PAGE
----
A worldwide investigation that produced a 20-year federal prison sentence for an Indian national who ran call centers that defrauded Americans across the U.S. out of millions of dollars got a huge boost from police in Leonia.
Leonia Detective Michael Jennings, in particular, did legwork that helped federal authorities eventually identify Hitesh Madhubhai Patel, 44, as the ringleader of the transnational scheme.
For that reason, police in the Bergen County borough near the George Washington Bridge got a shout-out from the U.S. Department of Justice on Monday.
It began in 2015 when Jennings identified two other Indian nationals accused of scamming 70 victims in 32 states out of more than $170,000 as part of a larger criminal enterprise.
Posing as IRS agents, the scammers phoned victims and told them they owed taxes, then demanded payment using prepaid debit cards or wire transfers, threatening them with prison time if they didn’t comply.
"In some cases, the victims lost their life savings," Leonia Police Chief Thomas P. Rowe told Daily Voice at the time.
One of the victims contacted Jennings from Lexington, KY.
He told Jennings that a caller threatened to have him arrested if he didn't pay a $1,400 debt to the IRS, then had him wire the money to a MoneyGram account in the name of "Vincent Arora" at a CVS store on Broad Avenue in Leonia.
Jennings got a surveillance video of the pickup, created screen shots and then issued a statewide alert.
He also contacted MoneyGram and discovered that a "Vincent Arora" conducted 30 or so transactions in a week in various statewide locations.
MoneyGram later alerted Jennings that a transaction was scheduled at a Walmart in Watchung. He called his colleagues there, but they missed their target by 10 minutes. Surveillance video showed that it was the same man as in Leonia.
Things went much better the second time around:
MoneyGram again alerted Jennings to a scheduled transaction at a CVS in Elizabeth.
Elizabeth police followed their car and seized Akash Satish Patel and Nikita Natvarlal Patel after they collected money at a CVS in Union, Rowe said at the time.
Jennings and Capt. Scott Tamagny picked up the pair in Elizabeth.
The Patels, who’d both lived at the time in the Iselin section of Woodbridge, each later pleaded guilty and cooperated with the government in exchange for time served before being deported.
They told investigators, among other things, that they obtained information about their victims from accomplices working in call centers in India.
Victims “were threatened with arrest, imprisonment, fines or deportation if they did not pay alleged monies owed to the government,” the Justice Department said in a release.
“Those who fell victim were instructed how to provide payment, including by purchasing general purpose reloadable (GPR) cards or wiring money,” it said. “Upon payment, the call centers would immediately turn to a network of ‘runners’ based in the United States to liquidate and launder the fraudulently obtained funds.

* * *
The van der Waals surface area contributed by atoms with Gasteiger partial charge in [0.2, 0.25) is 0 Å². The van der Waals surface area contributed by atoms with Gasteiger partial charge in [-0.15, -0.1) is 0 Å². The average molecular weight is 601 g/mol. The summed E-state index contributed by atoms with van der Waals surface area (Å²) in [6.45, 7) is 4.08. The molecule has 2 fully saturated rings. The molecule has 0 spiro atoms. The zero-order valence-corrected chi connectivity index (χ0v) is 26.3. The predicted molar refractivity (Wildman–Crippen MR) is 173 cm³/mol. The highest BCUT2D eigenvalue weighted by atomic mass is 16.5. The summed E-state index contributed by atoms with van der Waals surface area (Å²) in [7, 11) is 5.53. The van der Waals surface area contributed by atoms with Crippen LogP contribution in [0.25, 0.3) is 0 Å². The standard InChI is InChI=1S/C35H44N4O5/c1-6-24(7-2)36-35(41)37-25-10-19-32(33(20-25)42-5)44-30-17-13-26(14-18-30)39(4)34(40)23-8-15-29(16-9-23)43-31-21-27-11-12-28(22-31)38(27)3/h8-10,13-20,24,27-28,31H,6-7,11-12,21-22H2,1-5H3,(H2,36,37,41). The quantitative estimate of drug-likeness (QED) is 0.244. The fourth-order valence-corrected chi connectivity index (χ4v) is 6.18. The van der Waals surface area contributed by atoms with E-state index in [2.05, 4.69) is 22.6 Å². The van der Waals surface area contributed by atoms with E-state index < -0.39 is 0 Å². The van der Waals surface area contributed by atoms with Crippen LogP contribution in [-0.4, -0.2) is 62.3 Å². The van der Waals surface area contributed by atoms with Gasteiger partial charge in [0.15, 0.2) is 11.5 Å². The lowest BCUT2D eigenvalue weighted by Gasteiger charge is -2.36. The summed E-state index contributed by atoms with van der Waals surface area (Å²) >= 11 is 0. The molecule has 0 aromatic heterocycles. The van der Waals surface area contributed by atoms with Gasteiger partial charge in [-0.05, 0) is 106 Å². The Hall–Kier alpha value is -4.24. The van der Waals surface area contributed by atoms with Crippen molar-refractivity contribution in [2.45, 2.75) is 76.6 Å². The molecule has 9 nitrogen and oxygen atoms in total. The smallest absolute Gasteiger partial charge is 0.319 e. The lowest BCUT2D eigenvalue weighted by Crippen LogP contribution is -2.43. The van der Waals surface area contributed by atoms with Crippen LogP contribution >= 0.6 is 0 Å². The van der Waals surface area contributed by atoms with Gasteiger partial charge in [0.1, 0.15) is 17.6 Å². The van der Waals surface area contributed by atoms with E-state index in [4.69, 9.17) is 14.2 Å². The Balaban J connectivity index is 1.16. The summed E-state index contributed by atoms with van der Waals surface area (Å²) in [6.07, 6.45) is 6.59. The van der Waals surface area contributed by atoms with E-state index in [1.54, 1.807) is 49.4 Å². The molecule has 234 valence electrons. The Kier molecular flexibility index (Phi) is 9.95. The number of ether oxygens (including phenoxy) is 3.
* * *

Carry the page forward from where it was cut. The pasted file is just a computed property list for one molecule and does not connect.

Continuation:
Overall, federal authorities said, more than 3,000 victims lost a combined $15.5 million – including one who was taken for more than $500,000.
Thanks to the 2015 work by Jennings and his law enforcement colleagues, a joint investigation involving dozens of agencies at all levels eventually led to Hitesh Madhubhai Patel, also known as Hitesh Hinglaj.
Patel “corresponded by email and WhatsApp messaging frequently with his co-defendants to exchange credit card numbers, telephone scam scripts, and call center operations instructions,” the Justice Department said.
One of those accomplices described Patel as “the top person in India and the boss for whom most of the other defendants worked” at call centers in his Ahmedabad, Gujarat, India hometown from 2013 to 2016.
Another said Patel was arrested in India in 2016 but then paid a bribe and was released.
Patel then fled to Singapore, where authorities captured him on a U.S. warrant before he was extradited here in April 2019.
He later accepted a deal from the government rather than go to trial, pleading guilty to wire fraud conspiracy and general conspiracy to commit ID fraud, access device fraud, money laundering, and impersonation of a federal officer or employee.
Patel must spend just about all of the 20-year sentence handed down Monday by a U.S. District Court judge in Texas because there’s no parole in the federal prison system.
He also was ordered to pay restitution of $8,970,396 to the victims and spend three years of supervised release.
Patel “defrauded vulnerable U.S. victims out of tens of millions of dollars by spearheading a conspiracy whose members boldly impersonated federal government officials and preyed on victims’ fears of adverse government action,” Acting Attorney General Brian C. Rabbitt of the Justice Department’s Criminal Division said.
“The long arm of federal law enforcement was key to bringing this con artist to justice,” added U.S. Attorney Ryan K. Patrick of the Southern District of Texas. “Many of these fraudsters prey on the most vulnerable from the perceived safety of foreign lands, so there is no sorry in seeing him head to prison.”
Of 56 defendants named in a federal indictment returned in the Southern District of Texas in Houston, two dozen defendants have taken pleas or been convicted. Like Hitesh Patel, they’ve also been ordered to pay millions of dollars in victim restitution and money judgments and to forfeit seized assets.
Some, like the Patels from New Jersey, were deported.
Charges remain pending for several other India-based defendants, federal authorities said.
FOR MORE INFO ABOUT THE CASE, GO TO: US v HGlobal, et. al.
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